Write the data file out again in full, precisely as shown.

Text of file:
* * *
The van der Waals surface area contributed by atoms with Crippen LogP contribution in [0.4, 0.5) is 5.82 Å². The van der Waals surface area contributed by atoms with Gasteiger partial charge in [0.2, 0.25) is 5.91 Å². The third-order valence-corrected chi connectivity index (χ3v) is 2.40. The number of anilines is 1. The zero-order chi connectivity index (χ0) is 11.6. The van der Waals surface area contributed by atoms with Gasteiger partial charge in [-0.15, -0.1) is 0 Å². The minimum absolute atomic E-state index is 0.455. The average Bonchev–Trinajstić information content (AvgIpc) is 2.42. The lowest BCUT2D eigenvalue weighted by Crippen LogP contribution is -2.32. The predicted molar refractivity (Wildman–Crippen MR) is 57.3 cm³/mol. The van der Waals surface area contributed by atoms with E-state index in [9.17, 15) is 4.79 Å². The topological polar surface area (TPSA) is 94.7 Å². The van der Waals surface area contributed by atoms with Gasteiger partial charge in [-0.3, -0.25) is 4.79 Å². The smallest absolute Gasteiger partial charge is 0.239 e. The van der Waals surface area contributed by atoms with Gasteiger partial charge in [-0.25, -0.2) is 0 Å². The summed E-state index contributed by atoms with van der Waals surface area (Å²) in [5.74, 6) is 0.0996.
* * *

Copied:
The van der Waals surface area contributed by atoms with Crippen LogP contribution in [0.4, 0.5) is 5.82 Å². The van der Waals surface area contributed by atoms with Gasteiger partial charge in [0.2, 0.25) is 5.91 Å². The third-order valence-corrected chi connectivity index (χ3v) is 2.40. The number of anilines is 1. The zero-order chi connectivity index (χ0) is 11.6. The van der Waals surface area contributed by atoms with Gasteiger partial charge in [-0.15, -0.1) is 0 Å². The minimum absolute atomic E-state index is 0.455. The average Bonchev–Trinajstić information content (AvgIpc) is 2.42. The lowest BCUT2D eigenvalue weighted by Crippen LogP contribution is -2.32. The predicted molar refractivity (Wildman–Crippen MR) is 57.3 cm³/mol. The van der Waals surface area contributed by atoms with E-state index in [9.17, 15) is 4.79 Å². The topological polar surface area (TPSA) is 94.7 Å². The van der Waals surface area contributed by atoms with Gasteiger partial charge in [-0.3, -0.25) is 4.79 Å². The smallest absolute Gasteiger partial charge is 0.239 e. The van der Waals surface area contributed by atoms with Gasteiger partial charge in [-0.25, -0.2) is 0 Å². The summed E-state index contributed by atoms with van der Waals surface area (Å²) in [5.74, 6) is 0.0996.